Laurel Wamsley Laurel Wamsley is a reporter for NPR's News Desk. She reports breaking news for NPR's digital coverage, newscasts, and news magazines, as well as occasional features.
Laurel Wamsley at NPR headquarters in Washington, D.C., November 7, 2018. (photo by Allison Shelley)
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Laurel Wamsley

Allison Shelley/NPR
Laurel Wamsley at NPR headquarters in Washington, D.C., November 7, 2018. (photo by Allison Shelley)
Allison Shelley/NPR

Laurel Wamsley

Reporter

Laurel Wamsley is a reporter for NPR's News Desk. She reports breaking news for NPR's digital coverage, newscasts, and news magazines, as well as occasional features. She was also the lead reporter for NPR's coverage of the 2019 Women's World Cup in France.

Wamsley got her start at NPR as an intern for Weekend Edition Saturday in January 2007 and stayed on as a production assistant for NPR's flagship news programs, before joining the Washington Desk for the 2008 election.

She then left NPR, doing freelance writing and editing in Austin, Texas, and then working in various marketing roles for technology companies in Austin and Chicago.

In November 2015, Wamsley returned to NPR as an associate producer for the National Desk, where she covered stories including Hurricane Matthew in coastal Georgia. She became a Newsdesk reporter in March 2017, and has since covered subjects including climate change, possibilities for social networks beyond Facebook, the sex lives of Neanderthals, and joke theft.

In 2010, Wamsley was a Journalism and Women Symposium Fellow and participated in the German-American Fulbright Commission's Berlin Capital Program, and was a 2016 Voqal Foundation Fellow. She will spend two months reporting from Germany as a 2019 Arthur F. Burns Fellow, a program of the International Center for Journalists.

Wamsley earned a B.A. with highest honors from the University of North Carolina at Chapel Hill, where she was a Morehead-Cain Scholar. Wamsley holds a master's degree from Ohio University, where she was a Public Media Fellow and worked at NPR Member station WOUB. A native of Athens, Ohio, she now lives and bikes in Washington, DC.

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The Tongass National Forest, near Ketchikan, Alaska. The Trump Administration is set to remove long-standing protections against logging and development in the forest. Elissa Nadworny/NPR hide caption

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Elissa Nadworny/NPR

Magawa, a rat that has been trained to detect explosives, was awarded the PDSA Gold Medal on Friday for bravery in searching out unexploded land mines in Cambodia. PDSA via AP hide caption

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PDSA via AP

A guard tower and barbed wire fences are seen around the Kunshan Industrial Park in Artux in western China's Xinjiang region in December 2018. Ng Han Guan/AP hide caption

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Ng Han Guan/AP

An entrance to Great Smoky Mountains National Park in Tennessee was vandalized last weekend with the skin of a black bear and a sign that read "Here To The Lake Black Lives Don't Matter." U.S. National Park Service hide caption

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U.S. National Park Service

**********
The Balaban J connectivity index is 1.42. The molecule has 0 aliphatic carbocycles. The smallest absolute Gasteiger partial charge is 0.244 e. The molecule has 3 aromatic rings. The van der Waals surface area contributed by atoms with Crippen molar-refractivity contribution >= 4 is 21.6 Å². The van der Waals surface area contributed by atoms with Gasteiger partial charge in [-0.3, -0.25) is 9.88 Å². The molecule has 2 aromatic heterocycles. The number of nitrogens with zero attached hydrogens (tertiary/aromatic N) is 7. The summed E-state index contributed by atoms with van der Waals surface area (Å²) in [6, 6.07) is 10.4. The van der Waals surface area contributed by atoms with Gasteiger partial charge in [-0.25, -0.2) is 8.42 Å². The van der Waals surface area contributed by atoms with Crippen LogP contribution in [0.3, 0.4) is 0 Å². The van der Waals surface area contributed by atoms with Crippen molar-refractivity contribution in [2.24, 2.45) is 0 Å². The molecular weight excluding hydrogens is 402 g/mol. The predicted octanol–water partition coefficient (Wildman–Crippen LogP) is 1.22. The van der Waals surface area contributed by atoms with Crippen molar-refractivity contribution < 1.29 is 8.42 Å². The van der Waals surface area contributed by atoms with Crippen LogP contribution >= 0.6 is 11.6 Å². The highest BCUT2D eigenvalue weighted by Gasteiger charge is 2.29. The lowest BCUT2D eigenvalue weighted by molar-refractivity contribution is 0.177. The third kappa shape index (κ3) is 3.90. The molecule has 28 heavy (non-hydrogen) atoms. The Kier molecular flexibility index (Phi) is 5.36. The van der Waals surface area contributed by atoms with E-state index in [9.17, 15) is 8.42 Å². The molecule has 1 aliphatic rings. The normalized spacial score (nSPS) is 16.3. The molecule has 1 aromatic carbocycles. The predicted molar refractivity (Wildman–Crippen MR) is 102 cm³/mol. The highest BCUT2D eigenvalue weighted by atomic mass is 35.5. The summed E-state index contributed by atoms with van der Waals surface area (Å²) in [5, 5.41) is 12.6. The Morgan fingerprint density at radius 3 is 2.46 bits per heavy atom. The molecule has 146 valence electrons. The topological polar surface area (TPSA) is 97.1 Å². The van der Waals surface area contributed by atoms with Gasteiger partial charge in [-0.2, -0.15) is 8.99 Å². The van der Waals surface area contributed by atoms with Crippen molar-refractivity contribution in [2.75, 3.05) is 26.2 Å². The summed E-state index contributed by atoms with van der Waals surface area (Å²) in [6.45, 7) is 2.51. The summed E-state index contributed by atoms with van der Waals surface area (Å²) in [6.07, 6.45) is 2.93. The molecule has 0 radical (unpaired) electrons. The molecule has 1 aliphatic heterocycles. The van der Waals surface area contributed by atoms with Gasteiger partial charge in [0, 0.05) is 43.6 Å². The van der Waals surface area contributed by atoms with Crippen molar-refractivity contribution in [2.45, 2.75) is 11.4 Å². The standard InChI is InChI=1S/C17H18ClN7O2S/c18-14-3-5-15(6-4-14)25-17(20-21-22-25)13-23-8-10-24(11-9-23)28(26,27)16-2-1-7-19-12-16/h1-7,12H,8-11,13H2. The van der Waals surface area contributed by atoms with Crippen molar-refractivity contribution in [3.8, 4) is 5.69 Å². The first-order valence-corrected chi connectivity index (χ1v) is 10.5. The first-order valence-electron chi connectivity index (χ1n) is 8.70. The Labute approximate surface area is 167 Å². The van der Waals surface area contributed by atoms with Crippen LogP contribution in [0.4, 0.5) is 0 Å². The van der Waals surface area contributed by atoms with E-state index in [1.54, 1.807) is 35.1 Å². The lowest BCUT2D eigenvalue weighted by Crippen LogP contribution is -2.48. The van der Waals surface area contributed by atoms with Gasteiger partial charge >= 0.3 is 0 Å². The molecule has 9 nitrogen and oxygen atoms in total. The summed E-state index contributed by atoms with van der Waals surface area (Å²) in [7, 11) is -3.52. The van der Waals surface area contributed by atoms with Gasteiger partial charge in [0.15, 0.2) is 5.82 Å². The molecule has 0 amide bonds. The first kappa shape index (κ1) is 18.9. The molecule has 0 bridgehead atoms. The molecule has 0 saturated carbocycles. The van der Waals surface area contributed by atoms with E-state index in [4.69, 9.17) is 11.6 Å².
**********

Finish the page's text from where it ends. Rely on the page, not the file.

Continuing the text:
Members of a rescue crew work to free a whale from a sandbar off the coast of Tasmania, Australia, on Tuesday. About 380 pilot whales have died in the mass stranding, one of the largest ever recorded. Brodie Weeding/AP hide caption

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Brodie Weeding/AP

The Centers for Disease Control and Prevention's guidelines for a safe Halloween during the COVID-19 pandemic include new methods of doing classic spooky activities. ArtMarie/Getty Images hide caption

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The Centers for Disease Control and Prevention briefly posted new guidance to its website stating that the coronavirus can commonly be transmitted through aerosol particles, which can be produced by activities like singing. Here, choristers wear face masks during a music festival in southwestern France in July. Bob Edme/AP hide caption

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Bob Edme/AP

Rafaela Vasquez has been charged with negligent homicide in the death of a pedestrian struck by an autonomous Uber SUV in March 2018. Vasquez was at the wheel of the vehicle at the time. Tempe Police Department via AP hide caption

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Tempe Police Department via AP

A firefighter sprays water on a controlled burn Sunday while fighting the Dolan Fire near Big Sur, Calif. Millions of acres have burned in California and neighboring states this year. Nic Coury/Bloomberg via Getty Images hide caption

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Nic Coury/Bloomberg via Getty Images

George Washington University is "looking into the situation" of history professor Jessica A. Krug, after a blog post written under that name said that she had invented her Black Caribbean identity, despite actually being white. Saul Loeb/AFP via Getty Images hide caption

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Saul Loeb/AFP via Getty Images

International Criminal Court Chief Prosecutor Fatou Bensouda, seen here in 2018, has been added to the U.S. Treasury's sanctions list. She is leading the court's investigation into alleged U.S. war crimes in Afghanistan. Bas Czerwinski/AP hide caption

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Bas Czerwinski/AP

The Federal Emergency Management Agency says that beginning Sept. 15, it will no longer reimburse states for personal protective equipment in nonemergency settings, including schools or courthouses. Stefani Reynolds/Bloomberg via Getty Images hide caption

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Stefani Reynolds/Bloomberg via Getty Images